Corporate Debt: the Next Financial Meltdown Just Waiting to Happen

The same people who denied the existence of a systemic crisis in 2007 are now telling anyone who will listen that the financial markets are doing just fine, no danger of a meltdown. Sure, there were major losses on the stock markets in 2018, they  say, but each had its own specific cause, unrelated to the others. For example, the Dow Jones lost about 10%, but that was due to Donald Trump’s so-called “trade war” with China; London was down by 12.4%, but only as a result of Brexit uncertainties, while Frankfurt’s 18.3% drop had to do with problems in the auto industry and at Deutsche Bank, and Milan lost 16.5% because of the “populist” government in Rome. For the biggest drop of all — Athens with 24.7% — there was no obvious cause, so it was attributed it to a “contagion” efffect.

But even more worrying is the state of corporate indebtedness. Non-financial corporate loan debt is now the double of what it was in 2007, up to $9.1 trillion as against $4.9 trillion. Even former Federal Reserve Chair Janet Yellen is blowing the whistle, as she did in an interview on Dec. 10 with Paul Krugman, covered by CNBC under the headline: “Yellen Warns of Another Financial Crisis: ‘Gigantic Holes in the System’”.

Since Nov. 15, the value of high-yield corporate bonds held in investment funds and exchange-traded funds (among others) has continued to fall from an average 98.5 cents to just over 90 cents per dollar of face “value.”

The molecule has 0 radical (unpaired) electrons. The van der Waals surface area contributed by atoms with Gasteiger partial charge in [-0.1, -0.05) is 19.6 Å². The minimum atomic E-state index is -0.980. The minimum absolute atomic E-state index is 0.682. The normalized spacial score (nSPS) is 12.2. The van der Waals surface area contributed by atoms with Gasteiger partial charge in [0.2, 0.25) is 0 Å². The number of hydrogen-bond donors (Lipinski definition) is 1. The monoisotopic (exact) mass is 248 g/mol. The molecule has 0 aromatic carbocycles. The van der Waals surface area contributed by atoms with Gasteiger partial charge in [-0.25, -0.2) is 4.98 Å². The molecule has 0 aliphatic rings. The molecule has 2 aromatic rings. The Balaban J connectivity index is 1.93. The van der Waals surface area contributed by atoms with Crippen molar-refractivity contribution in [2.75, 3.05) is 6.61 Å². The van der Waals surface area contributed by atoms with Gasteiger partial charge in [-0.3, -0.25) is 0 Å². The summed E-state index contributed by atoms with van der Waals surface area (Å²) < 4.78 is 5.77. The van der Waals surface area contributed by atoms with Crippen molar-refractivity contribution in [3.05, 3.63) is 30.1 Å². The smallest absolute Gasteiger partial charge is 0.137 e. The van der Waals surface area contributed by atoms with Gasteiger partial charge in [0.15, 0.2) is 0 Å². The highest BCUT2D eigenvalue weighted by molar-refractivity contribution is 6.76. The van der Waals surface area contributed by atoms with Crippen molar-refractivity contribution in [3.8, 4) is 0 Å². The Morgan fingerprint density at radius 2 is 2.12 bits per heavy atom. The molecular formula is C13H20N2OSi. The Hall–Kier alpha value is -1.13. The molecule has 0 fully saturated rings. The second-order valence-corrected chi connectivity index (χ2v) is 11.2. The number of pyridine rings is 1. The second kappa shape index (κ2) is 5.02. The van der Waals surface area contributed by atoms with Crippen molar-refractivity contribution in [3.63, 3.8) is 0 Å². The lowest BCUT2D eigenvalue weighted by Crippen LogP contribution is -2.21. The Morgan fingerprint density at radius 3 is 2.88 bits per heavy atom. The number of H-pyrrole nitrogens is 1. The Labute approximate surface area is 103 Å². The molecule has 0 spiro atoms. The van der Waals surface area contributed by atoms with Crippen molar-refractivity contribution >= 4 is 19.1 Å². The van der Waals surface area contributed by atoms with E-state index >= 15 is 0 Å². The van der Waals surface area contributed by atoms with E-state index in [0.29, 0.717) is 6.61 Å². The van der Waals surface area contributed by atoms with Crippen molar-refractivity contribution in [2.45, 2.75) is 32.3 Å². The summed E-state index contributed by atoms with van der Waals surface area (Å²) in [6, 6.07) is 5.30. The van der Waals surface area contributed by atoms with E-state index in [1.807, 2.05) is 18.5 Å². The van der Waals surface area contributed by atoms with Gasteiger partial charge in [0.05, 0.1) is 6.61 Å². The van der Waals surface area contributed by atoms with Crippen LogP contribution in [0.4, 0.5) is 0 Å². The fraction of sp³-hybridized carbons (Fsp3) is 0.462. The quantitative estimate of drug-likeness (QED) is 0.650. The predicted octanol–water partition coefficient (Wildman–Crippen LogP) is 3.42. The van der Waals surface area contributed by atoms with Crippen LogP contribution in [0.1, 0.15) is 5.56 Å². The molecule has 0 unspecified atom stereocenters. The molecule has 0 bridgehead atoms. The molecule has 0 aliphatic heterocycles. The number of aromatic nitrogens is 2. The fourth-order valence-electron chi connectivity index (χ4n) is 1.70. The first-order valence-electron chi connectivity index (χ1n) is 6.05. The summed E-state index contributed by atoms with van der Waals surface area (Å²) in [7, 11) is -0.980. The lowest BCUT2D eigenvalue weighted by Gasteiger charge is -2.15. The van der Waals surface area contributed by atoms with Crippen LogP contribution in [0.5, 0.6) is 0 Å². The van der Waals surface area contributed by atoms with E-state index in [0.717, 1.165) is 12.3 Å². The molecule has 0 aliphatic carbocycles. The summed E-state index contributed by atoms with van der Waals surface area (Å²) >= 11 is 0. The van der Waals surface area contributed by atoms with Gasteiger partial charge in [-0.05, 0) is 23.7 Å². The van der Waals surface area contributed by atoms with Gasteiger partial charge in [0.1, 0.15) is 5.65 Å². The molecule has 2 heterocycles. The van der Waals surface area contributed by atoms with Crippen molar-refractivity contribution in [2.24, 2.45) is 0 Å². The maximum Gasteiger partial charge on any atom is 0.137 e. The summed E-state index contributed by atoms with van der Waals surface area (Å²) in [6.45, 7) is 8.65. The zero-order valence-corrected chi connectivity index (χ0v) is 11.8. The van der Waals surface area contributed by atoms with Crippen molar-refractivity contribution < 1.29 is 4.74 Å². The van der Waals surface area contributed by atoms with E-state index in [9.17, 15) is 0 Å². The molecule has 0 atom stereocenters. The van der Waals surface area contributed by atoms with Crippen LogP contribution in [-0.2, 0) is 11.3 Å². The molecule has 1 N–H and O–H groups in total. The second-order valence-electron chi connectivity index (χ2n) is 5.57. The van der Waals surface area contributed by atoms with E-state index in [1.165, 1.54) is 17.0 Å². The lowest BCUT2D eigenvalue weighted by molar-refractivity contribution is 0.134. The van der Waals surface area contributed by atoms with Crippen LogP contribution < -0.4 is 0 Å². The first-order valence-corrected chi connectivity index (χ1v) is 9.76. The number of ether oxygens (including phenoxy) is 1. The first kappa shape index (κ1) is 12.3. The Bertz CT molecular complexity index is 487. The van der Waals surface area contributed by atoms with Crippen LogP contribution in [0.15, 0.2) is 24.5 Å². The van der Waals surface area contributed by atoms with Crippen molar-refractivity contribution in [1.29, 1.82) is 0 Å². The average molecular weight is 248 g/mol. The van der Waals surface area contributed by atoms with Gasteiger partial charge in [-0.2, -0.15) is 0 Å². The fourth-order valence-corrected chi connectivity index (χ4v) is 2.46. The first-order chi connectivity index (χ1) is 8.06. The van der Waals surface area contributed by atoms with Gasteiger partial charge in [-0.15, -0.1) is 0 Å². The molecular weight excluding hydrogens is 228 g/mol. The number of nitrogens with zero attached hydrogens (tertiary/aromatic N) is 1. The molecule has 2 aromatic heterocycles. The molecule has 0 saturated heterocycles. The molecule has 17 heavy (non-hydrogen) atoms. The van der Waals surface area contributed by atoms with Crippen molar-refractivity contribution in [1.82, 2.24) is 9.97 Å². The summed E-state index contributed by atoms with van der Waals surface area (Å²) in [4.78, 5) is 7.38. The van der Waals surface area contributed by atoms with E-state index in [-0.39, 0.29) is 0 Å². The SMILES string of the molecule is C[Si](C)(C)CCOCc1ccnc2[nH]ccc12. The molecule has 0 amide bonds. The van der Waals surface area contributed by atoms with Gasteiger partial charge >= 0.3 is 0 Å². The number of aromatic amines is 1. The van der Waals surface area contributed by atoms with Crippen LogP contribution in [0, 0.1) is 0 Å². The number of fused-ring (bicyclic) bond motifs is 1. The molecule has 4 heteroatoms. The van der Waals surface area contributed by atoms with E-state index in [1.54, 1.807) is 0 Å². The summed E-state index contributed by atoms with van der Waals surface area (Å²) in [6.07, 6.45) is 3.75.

That corporate junk debt has been packaged into Collateral Loan Obligations, in a way resembling the sub-prime debt before 2007. Economist Carmen Reinhart, writing for Project Syndicate Dec. 20, pointed to the dangerous way the major Wall Street banks are using such CLOs to dump increasingly toxic debt on all kinds of investors, and get the junk off their books. To prevent such practices, the most efficient way is to restore banking separation, as set out in the original Glass-Steagall Act in the United States. In that way, the people and the real economy can be protected from bailing out the speculators.

The withdrawal from the corporate bond market has prompted fears that large banks may have liquidity problems. So much so that U.S. Treasury Secretary Steve Mnuchin called the CEOs of the six largest U.S. banks on Dec. 23 to check on their liquidity status, and then reported publicly that he had done so.